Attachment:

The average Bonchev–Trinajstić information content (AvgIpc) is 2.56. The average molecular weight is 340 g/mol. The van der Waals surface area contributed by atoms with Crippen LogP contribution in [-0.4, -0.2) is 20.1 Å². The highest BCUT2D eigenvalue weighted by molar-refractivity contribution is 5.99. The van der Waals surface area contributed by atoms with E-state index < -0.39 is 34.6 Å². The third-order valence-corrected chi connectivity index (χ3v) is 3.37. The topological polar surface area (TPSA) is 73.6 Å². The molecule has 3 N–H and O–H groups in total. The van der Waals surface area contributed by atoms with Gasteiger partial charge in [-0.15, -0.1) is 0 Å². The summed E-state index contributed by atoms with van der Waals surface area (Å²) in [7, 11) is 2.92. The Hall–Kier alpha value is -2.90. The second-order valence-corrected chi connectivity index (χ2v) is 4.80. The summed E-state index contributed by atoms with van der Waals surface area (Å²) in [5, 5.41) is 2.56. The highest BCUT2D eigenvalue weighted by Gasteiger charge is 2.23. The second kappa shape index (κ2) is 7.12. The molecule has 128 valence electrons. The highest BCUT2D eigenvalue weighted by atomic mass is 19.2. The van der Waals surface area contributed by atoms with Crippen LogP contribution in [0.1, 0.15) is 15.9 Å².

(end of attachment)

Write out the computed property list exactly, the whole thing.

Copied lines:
The average Bonchev–Trinajstić information content (AvgIpc) is 2.56. The average molecular weight is 340 g/mol. The van der Waals surface area contributed by atoms with Crippen LogP contribution in [-0.4, -0.2) is 20.1 Å². The highest BCUT2D eigenvalue weighted by molar-refractivity contribution is 5.99. The van der Waals surface area contributed by atoms with E-state index < -0.39 is 34.6 Å². The third-order valence-corrected chi connectivity index (χ3v) is 3.37. The topological polar surface area (TPSA) is 73.6 Å². The molecule has 3 N–H and O–H groups in total. The van der Waals surface area contributed by atoms with Gasteiger partial charge in [-0.15, -0.1) is 0 Å². The summed E-state index contributed by atoms with van der Waals surface area (Å²) in [7, 11) is 2.92. The Hall–Kier alpha value is -2.90. The second-order valence-corrected chi connectivity index (χ2v) is 4.80. The summed E-state index contributed by atoms with van der Waals surface area (Å²) in [5, 5.41) is 2.56. The highest BCUT2D eigenvalue weighted by Gasteiger charge is 2.23. The second kappa shape index (κ2) is 7.12. The molecule has 128 valence electrons. The highest BCUT2D eigenvalue weighted by atomic mass is 19.2. The van der Waals surface area contributed by atoms with Crippen LogP contribution in [0.1, 0.15) is 15.9 Å².